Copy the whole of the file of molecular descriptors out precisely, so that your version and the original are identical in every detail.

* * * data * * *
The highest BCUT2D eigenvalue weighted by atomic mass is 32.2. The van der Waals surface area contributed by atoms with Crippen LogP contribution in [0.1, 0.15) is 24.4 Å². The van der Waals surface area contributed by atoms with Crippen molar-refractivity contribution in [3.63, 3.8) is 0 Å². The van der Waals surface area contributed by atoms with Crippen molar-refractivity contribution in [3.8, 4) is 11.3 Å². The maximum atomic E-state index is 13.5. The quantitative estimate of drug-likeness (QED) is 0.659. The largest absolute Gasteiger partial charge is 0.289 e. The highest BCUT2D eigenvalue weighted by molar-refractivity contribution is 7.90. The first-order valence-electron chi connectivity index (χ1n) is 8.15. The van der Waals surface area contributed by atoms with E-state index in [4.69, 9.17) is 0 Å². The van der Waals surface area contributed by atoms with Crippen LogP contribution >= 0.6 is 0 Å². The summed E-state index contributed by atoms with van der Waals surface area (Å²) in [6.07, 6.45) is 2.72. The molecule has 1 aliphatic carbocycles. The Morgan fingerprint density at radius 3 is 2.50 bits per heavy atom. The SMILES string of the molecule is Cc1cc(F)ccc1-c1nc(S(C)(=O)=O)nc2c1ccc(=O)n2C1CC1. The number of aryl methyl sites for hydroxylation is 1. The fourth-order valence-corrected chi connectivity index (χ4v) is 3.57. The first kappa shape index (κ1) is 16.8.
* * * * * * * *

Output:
The highest BCUT2D eigenvalue weighted by atomic mass is 32.2. The van der Waals surface area contributed by atoms with Crippen LogP contribution in [0.1, 0.15) is 24.4 Å². The van der Waals surface area contributed by atoms with Crippen molar-refractivity contribution in [3.63, 3.8) is 0 Å². The van der Waals surface area contributed by atoms with Crippen molar-refractivity contribution in [3.8, 4) is 11.3 Å². The maximum atomic E-state index is 13.5. The quantitative estimate of drug-likeness (QED) is 0.659. The largest absolute Gasteiger partial charge is 0.289 e. The highest BCUT2D eigenvalue weighted by molar-refractivity contribution is 7.90. The first-order valence-electron chi connectivity index (χ1n) is 8.15. The van der Waals surface area contributed by atoms with E-state index in [4.69, 9.17) is 0 Å². The van der Waals surface area contributed by atoms with Crippen LogP contribution >= 0.6 is 0 Å². The summed E-state index contributed by atoms with van der Waals surface area (Å²) in [6.07, 6.45) is 2.72. The molecule has 1 aliphatic carbocycles. The Morgan fingerprint density at radius 3 is 2.50 bits per heavy atom. The SMILES string of the molecule is Cc1cc(F)ccc1-c1nc(S(C)(=O)=O)nc2c1ccc(=O)n2C1CC1. The number of aryl methyl sites for hydroxylation is 1. The fourth-order valence-corrected chi connectivity index (χ4v) is 3.57. The first kappa shape index (κ1) is 16.8.